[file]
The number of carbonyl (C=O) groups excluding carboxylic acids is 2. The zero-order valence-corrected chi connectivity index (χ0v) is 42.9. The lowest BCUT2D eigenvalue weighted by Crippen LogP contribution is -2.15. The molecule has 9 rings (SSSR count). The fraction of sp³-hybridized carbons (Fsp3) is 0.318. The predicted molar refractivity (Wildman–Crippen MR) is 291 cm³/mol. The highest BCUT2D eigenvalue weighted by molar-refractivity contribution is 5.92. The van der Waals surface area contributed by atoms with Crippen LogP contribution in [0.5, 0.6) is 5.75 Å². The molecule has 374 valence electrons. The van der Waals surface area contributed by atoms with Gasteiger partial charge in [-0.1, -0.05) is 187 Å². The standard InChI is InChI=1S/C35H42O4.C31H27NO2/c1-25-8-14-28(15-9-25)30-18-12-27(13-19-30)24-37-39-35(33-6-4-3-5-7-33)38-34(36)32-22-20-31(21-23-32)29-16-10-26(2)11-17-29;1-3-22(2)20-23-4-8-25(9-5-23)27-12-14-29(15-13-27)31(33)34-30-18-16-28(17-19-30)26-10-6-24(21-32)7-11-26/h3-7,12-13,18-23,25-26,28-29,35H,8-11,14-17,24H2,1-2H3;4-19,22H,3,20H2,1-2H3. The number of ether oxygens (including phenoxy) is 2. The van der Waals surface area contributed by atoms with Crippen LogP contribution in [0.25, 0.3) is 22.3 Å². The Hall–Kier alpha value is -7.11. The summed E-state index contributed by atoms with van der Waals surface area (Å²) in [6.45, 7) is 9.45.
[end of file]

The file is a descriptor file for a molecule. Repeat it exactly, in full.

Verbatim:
The number of carbonyl (C=O) groups excluding carboxylic acids is 2. The zero-order valence-corrected chi connectivity index (χ0v) is 42.9. The lowest BCUT2D eigenvalue weighted by Crippen LogP contribution is -2.15. The molecule has 9 rings (SSSR count). The fraction of sp³-hybridized carbons (Fsp3) is 0.318. The predicted molar refractivity (Wildman–Crippen MR) is 291 cm³/mol. The highest BCUT2D eigenvalue weighted by molar-refractivity contribution is 5.92. The van der Waals surface area contributed by atoms with Crippen LogP contribution in [0.5, 0.6) is 5.75 Å². The molecule has 374 valence electrons. The van der Waals surface area contributed by atoms with Gasteiger partial charge in [-0.1, -0.05) is 187 Å². The standard InChI is InChI=1S/C35H42O4.C31H27NO2/c1-25-8-14-28(15-9-25)30-18-12-27(13-19-30)24-37-39-35(33-6-4-3-5-7-33)38-34(36)32-22-20-31(21-23-32)29-16-10-26(2)11-17-29;1-3-22(2)20-23-4-8-25(9-5-23)27-12-14-29(15-13-27)31(33)34-30-18-16-28(17-19-30)26-10-6-24(21-32)7-11-26/h3-7,12-13,18-23,25-26,28-29,35H,8-11,14-17,24H2,1-2H3;4-19,22H,3,20H2,1-2H3. The number of ether oxygens (including phenoxy) is 2. The van der Waals surface area contributed by atoms with Crippen LogP contribution in [0.25, 0.3) is 22.3 Å². The Hall–Kier alpha value is -7.11. The summed E-state index contributed by atoms with van der Waals surface area (Å²) in [6.45, 7) is 9.45.